Personal Finance Tasks That Aren’t as Hard as You Think
The thought of making a budget or preparing your own taxes makes you want to collapse on the couch and binge watch your favorite TV show. It’s understandable: Most people don’t consider personal finance to be a fun way to pass an afternoon.
But the truth is, most personal finance tasks aren’t nearly as difficult or time-consuming as you think they are. And if you muster up the courage to finally take them on, you can generate a nice financial boost for yourself.
These personal finance tasks aren’t as tricky as you think. Give them a go. You’ll feel a lot less guilty when you waste three hours streaming old episodes of Battlestar Galactica.
- Writing a household budget
Drafting a budget is the first step toward making good financial choices. The problem? Making a budget sounds dull and difficult.
The good news, though, is that it doesn’t take nearly as much time or effort as many people assume it does. Simply list your monthly expenses that never change — everything from your mortgage or rent payment, to your car payment and insurance costs. Next, list those costs that change each month — such as your utility bill, transportation costs, and grocery spending. Put down an estimate for how much you think you’ll spend on these items every month.
From there, list the expenses that are more discretionary, such as eating out or going to the movies. Create a maximum spend for these items each month.
Finally, list the money that comes into your household from salaries, overtime, bonuses, settlements, investments, and any other source that pays out each month. Compare your expenses to your income. Now you know how much leeway you have in your monthly budget and how much you can devote to savings. Best of all? Doing this doesn’t have to take more than an hour. (See also: Build Your First Budget in 5 Easy Steps)
- Building an emergency fund
Financial experts recommend that you have six months’ to a year’s worth of daily living expenses saved in an emergency fund. That way, if you face an unexpected financial emergency — anything from a $1,000 car repair bill to a job loss — you’ll have money set aside and won’t have to resort to credit cards.
Building such a large emergency fund sounds intimidating. But if you take it in small steps, you’ll find that building this fund isn’t nearly as hard as you think.
Start with whatever you can spare each month. If you can only devote $100 a month to your emergency fund, start with that. After a year, you’ll have $1,200 saved. If you can save $200 a month, you’ll have $2,400 at the end of a year.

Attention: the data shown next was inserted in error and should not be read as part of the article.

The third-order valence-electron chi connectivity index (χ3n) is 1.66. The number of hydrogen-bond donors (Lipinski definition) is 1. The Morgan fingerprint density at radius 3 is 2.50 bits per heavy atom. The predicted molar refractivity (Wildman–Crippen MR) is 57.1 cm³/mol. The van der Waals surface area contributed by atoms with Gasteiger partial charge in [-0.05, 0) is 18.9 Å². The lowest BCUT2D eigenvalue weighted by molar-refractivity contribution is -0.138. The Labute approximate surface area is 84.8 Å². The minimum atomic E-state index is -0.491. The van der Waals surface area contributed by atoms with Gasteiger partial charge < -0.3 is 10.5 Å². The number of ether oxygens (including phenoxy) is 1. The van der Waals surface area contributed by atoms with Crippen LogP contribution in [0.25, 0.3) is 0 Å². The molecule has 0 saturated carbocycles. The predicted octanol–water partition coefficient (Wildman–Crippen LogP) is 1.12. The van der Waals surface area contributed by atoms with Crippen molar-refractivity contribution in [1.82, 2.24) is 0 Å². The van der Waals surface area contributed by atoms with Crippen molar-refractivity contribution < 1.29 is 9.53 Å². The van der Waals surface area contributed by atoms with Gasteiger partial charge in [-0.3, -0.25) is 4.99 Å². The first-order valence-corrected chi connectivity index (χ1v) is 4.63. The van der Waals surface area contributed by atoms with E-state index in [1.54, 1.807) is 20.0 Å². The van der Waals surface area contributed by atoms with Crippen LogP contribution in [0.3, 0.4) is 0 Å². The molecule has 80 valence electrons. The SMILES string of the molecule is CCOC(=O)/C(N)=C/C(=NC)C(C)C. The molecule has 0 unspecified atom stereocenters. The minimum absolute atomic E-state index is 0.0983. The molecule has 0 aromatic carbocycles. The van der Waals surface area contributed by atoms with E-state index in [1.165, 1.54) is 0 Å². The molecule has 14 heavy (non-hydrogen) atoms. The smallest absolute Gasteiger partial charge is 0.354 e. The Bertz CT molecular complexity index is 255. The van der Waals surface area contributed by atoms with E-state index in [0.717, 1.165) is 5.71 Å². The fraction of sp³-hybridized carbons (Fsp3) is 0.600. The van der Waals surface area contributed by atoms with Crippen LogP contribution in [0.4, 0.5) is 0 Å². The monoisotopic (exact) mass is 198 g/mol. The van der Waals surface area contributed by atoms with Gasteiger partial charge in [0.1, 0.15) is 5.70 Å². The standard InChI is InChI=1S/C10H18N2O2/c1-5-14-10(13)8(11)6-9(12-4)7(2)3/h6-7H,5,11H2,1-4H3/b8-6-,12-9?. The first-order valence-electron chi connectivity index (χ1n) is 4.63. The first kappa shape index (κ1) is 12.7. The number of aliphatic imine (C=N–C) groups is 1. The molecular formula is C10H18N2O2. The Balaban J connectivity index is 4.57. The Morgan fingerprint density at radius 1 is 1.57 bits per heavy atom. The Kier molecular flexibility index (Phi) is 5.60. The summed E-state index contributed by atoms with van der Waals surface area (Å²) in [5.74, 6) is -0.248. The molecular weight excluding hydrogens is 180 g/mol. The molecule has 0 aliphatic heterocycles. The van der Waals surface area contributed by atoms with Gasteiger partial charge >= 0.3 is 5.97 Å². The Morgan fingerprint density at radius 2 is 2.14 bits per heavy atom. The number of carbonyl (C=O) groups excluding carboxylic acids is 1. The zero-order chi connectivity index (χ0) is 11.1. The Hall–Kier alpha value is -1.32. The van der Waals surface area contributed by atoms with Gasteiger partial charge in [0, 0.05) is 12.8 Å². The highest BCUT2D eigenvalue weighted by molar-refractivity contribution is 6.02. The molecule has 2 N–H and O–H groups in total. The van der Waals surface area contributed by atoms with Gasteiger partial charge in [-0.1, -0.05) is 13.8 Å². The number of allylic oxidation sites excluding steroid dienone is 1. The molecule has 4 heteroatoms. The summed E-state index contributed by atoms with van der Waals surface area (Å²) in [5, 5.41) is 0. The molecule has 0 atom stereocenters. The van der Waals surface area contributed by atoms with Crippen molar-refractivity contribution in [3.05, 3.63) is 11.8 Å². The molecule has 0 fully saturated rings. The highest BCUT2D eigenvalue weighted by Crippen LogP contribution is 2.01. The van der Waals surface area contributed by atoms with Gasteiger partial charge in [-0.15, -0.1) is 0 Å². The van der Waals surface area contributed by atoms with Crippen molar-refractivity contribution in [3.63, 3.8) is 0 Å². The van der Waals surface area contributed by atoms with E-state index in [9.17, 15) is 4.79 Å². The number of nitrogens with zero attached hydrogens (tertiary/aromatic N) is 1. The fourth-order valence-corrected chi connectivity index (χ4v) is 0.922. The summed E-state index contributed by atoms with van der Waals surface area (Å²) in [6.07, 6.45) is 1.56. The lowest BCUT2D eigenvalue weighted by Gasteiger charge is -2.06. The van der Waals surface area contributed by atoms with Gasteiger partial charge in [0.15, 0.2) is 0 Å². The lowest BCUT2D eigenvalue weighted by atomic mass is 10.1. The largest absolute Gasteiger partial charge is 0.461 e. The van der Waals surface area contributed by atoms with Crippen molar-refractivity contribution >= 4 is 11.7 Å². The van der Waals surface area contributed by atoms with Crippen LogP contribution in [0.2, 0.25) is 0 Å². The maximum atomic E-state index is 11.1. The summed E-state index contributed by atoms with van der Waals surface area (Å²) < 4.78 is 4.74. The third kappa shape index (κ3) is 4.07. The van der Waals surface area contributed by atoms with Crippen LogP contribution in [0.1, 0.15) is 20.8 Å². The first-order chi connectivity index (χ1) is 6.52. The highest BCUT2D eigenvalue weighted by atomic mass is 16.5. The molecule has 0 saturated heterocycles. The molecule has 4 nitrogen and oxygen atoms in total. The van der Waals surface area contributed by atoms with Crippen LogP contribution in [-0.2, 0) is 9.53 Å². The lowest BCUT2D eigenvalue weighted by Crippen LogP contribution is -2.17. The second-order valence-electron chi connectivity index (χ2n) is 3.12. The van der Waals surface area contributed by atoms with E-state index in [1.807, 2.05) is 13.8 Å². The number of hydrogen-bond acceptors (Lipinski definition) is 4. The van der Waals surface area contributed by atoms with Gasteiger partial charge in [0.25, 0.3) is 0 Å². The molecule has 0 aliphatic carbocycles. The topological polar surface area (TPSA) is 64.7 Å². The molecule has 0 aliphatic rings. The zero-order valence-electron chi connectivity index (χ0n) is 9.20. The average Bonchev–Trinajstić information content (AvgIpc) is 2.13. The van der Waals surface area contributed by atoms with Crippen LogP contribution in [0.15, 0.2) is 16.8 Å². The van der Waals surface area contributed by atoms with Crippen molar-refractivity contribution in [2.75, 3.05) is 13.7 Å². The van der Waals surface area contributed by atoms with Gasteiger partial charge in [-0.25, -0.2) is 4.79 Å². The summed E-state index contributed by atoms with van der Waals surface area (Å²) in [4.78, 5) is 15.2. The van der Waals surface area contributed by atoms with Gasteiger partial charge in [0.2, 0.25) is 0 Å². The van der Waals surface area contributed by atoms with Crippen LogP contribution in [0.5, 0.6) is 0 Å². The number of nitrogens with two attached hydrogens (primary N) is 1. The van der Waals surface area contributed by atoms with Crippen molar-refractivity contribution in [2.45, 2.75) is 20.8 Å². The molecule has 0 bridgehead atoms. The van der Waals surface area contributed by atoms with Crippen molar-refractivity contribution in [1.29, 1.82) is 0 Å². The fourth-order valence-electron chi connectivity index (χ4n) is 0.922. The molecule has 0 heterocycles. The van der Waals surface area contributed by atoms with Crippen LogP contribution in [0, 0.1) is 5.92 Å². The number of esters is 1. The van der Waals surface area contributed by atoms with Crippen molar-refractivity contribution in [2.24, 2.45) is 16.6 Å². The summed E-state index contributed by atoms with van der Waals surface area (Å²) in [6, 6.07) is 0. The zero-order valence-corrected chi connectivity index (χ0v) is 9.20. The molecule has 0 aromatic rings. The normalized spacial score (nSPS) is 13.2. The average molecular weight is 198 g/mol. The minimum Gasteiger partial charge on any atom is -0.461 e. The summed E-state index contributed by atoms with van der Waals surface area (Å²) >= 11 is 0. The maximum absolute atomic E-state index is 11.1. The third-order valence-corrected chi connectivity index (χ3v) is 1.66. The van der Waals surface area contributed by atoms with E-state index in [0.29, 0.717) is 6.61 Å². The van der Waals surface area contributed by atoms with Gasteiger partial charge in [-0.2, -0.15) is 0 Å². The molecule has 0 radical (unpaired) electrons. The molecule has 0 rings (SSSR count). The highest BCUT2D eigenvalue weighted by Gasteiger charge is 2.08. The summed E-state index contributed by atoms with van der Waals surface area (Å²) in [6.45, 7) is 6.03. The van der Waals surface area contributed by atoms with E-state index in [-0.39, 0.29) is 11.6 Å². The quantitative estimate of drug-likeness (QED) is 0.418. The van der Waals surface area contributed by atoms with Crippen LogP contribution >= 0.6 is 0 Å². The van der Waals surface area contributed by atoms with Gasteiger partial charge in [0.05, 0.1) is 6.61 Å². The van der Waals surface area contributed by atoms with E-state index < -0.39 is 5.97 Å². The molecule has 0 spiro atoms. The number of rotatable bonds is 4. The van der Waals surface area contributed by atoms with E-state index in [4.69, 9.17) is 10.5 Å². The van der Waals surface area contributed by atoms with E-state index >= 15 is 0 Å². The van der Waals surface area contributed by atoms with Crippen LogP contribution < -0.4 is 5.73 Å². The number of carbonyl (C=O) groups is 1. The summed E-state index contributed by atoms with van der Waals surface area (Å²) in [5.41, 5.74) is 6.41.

The key is to continue depositing whatever you can in your emergency fund. If you do, you’ll be surprised at how quickly it grows. (See also: 5-Minute Finance: Start an Emergency Fund)
- Making a will
Drafting a will not only sounds complicated, it’s also not much fun to think about. No one wants to consider their own death. But if you own property and assets, you absolutely need a will to make sure those assets are passed on to your loved ones according to your wishes after you die.
How to do it? Start by titling a blank document with the words “Last will and testament.” Then, state your name and write that you are of sound mind and legal age (this is usually 18).
Name the executor of your will — the person who will carry out what your will states after you die — and name a legal guardian to take care of your children if you should pass away.
Your will should include the names of any beneficiaries, the people whom you want to inherit your assets. Usually, this will be your children or spouse. But you can also name friends, charities, other relatives, or organizations.
Finally, list your assets and whom they should go to. This can include your home, your savings, your car, or any other possessions.
Sign the will in front of at least two witnesses. Check with your state; in some, your witnesses can’t be beneficiaries. Write down these witnesses’ names and addresses. Make sure they sign your will, too.
- Paying your taxes
It can be tempting to hire an accountant or tax pro to do your taxes for you. The truth, though, is that most of us can do our taxes on our own.
Taxes for most people aren’t overly complicated. Things only get messy if you rely heavily on freelance income, write off part of your home as an office, or have plenty of deductions that you want to claim. Most taxpayers don’t fall into that category. They can file their taxes on their own, especially with the help of easy-to-follow tax preparation software.
So before you spend $600, $700, or more on a professional tax filer, consider doing this on your own. It’ll usually take you less than an afternoon.